We’ve gotten over our bleeding hearts, our fear of Poodles, and we learned not to Freak out in 2015, it seemed like we were due for another test of the TLS (aka SSL) infrastructure security. That came with the launch of a new vulnerability notice called Drown.
Drown stands for for Decrypting RSA with Obsolete and Weakened eNcryption. Yes, the vulnerabilities seem to have marketing teams these days complete with acronyms and logos at the release of the CVE notice.
What is Drown?
There is a full paper which goes into the details (https://drownattack.com/drown-attack-paper.pdf). In fact, this is one that is a worthy read if you like to nerd out like I do. The gist of the situation is that this an attack on the SSLv2 protocol which has been widely known to be challenged, but is still active on many web server environments.
It is described as a cross-protocol Bleichenbacher padding oracle attack. The attack itself requires time and a relatively brute force attack method. Using the computation from the detailed paper, it is estimated that an EC2 attack would require 40,000 attempts.
The mitigation strategy is relatively simple with this one as long as you just disable SSLv2 on your web server except that it’s used everywhere, and can be challenging to do this easily. Protecting your private keys and ensuring they aren’t used by software that uses SSLv2 is the best way.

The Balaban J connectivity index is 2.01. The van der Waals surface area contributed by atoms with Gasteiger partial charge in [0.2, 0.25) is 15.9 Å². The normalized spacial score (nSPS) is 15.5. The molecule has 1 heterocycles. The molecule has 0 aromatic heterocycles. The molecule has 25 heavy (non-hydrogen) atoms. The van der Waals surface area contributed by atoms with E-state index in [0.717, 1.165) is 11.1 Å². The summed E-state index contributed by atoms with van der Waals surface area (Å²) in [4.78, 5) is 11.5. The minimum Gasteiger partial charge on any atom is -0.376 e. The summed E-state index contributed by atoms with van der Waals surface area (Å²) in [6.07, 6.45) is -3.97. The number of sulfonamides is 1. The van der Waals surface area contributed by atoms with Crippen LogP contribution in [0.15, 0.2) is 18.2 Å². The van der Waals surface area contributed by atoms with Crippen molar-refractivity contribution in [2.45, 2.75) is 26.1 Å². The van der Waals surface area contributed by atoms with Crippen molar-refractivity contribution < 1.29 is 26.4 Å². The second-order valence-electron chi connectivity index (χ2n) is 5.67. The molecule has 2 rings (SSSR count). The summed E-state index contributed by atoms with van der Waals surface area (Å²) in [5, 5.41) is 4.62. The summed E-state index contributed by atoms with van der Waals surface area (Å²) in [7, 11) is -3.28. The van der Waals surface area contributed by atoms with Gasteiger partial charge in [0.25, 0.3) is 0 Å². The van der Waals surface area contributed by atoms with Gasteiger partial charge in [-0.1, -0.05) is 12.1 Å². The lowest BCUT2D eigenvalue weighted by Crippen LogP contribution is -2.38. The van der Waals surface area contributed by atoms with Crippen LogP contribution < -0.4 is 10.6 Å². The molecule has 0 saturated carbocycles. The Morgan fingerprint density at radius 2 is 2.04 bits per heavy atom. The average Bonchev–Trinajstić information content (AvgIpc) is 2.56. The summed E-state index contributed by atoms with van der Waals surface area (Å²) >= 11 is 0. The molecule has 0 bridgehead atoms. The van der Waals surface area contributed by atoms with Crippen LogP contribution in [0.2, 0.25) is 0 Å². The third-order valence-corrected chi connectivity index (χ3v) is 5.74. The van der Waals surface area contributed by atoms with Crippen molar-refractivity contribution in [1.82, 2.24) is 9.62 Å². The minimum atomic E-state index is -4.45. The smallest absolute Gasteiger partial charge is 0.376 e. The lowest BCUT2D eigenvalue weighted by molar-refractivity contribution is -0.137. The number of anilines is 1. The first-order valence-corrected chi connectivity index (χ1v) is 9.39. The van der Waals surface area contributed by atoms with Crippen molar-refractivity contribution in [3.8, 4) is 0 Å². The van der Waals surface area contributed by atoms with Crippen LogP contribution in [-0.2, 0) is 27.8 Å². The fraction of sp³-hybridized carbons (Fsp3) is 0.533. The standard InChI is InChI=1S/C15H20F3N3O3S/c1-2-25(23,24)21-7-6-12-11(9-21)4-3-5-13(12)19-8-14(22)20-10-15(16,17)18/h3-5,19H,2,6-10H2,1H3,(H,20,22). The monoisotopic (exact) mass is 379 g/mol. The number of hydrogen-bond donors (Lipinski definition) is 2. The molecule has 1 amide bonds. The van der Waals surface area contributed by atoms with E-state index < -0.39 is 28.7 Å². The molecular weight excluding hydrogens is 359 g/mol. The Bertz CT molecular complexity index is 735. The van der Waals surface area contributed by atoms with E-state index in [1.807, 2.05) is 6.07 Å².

At the time of the publishing of the article there is not much detail on known, active exploits of the bug, and we should find out more in the coming days on the extent of the vulnerability. We will also see lots of notices coming from vendors over the approaching couple of weeks as well. Given the reach of OpenSSL, this will be one that stretches across on-premises and cloud environments alike. Widely reaching at that.
Who is affected?
A lot of servers. At the moment, it’s estimated that 25% of the top million domains are affected as you can see from this chart:
The best way to know for sure is to use the domain checker that has been provided here: https://test.drownattack.com/
There is no harm in trying it, and denying what’s a potential vulnerability is dangerous. Using TLS/SSL is something that we should all be doing to protect data in transit.
Safer in Open Source
Despite what many would think, the open source ecosystem driving OpenSSL is not weaker as a result of these vulnerabilities. We should recognize that many of the issues discovered in the lifetime of OpenSSL have been because of the openness of the code and the collaborative ecosystem.
Thinking that a closed source product would be more effective against these types of vulnerabilities is not only silly, but it’s irresponsible. There is a reason that the second Tuesday of each month is known as Patch Tuesday thanks to Microsoft. Apple releases security fixes regularly also, so don’t go getting all smug because you have a little lit up fruit on the back of your laptop.
When the Heartbleed vulnerability was discovered, it also proved out that many, if not most, vendors who use SSL within their closed source products were actually using OpenSSL to power that part of their infrastructure. The end result is that the open community made their products safer when it discovered the fixes.
It's a wild ride in the infrastructure security realm. This hammers home the importance of automation, systems management, and systems thinking. Let's not let this one sit idle and then be caught saying "I don't know what happened" in 6 months when something does take advantage of this, or another vulnerability.
Image sources: http://drownattack.com